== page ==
Author Topic: NVIDIA CUDA Toolkit 4.1 RC1 Available For Registered Developer  (Read 5079 times)

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NVIDIA CUDA Toolkit 4.1 RC1 Available For Registered Developer
« on: November 09, 2011, 10:20:20 PM »
CUDA 4.1 Release Candidate Now Available
by Ian Buck, posted Nov 09 2011 at 04:07AM

With the posting of CUDA 4.1 Release Candidate 1.0 to our registered Developer site there are 3 new technology pieces you should know about in 4.1.

New Compiler: I’m excited to say that we have transitioned to a new foundation for our compiler technology, LLVM.  The LLVM open source compiler has taken the compiler world by storm with adopters ranging from academia to commercial users.   We’ve spent man-years working on tuning and optimizing this new compiler for you. Early feedback we’re hearing is that many applications are seeing a nice increase in performance as well.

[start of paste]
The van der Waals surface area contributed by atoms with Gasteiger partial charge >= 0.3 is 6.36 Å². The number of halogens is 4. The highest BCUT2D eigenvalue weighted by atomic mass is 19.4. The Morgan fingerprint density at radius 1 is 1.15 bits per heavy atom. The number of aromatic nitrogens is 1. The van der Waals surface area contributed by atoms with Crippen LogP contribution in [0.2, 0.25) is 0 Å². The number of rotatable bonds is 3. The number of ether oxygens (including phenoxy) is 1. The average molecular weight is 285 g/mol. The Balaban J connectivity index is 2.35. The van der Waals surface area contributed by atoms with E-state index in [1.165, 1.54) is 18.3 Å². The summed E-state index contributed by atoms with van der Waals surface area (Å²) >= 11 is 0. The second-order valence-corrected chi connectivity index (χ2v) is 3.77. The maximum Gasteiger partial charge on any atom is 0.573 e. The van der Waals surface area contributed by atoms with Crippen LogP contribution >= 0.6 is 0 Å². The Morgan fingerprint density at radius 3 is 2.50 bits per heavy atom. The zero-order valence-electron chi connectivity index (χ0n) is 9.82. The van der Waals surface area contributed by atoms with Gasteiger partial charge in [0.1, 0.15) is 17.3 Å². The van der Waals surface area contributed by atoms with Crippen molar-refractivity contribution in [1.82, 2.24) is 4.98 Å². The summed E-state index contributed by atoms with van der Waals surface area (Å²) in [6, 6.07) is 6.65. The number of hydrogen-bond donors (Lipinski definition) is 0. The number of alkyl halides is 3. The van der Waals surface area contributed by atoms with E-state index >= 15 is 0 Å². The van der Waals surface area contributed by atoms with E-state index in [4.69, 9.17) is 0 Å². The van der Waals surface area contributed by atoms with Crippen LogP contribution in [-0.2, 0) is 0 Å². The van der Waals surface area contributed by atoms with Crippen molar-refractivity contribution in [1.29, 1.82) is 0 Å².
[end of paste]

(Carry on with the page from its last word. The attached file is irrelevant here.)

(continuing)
Image Processing: Developers focused on image processing are going to want to dive into our 1,000+ new image processing functions added to our NPP (NVIDIA Performance Primitives) Library.  We consider these a core foundation for anyone engaged in GPU acceleration of computer vision, image processing, geospatial intelligence, augmented reality and computational photography.  Find out more about the image processing functions on our NPP library page

Dev Tools: Profiling and Tuning tools were dramatically improved with a new version of our Visual Profiler with automated performance analysis and expert guidance. We built this product with an eye for customers who are tuning and optimizing heterogeneous code bases with CUDA C and CUDA C++. The new expert system will analyze your program and provide step by step improvement suggestions and links you directly to the optimization documentation.

See the full new feature list on the CUDA 4.1 home page.


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Re: NVIDIA CUDA Toolkit 4.1 RC1 Available For Registered Developer
« Reply #1 on: November 12, 2011, 10:54:53 AM »
Cool I will download this and try it out.

Glad to see they are now using LLVM.

Both AMD and Intel use LLVM for OpenCL so we should get consistency between how the compilers interpret OpenCL code.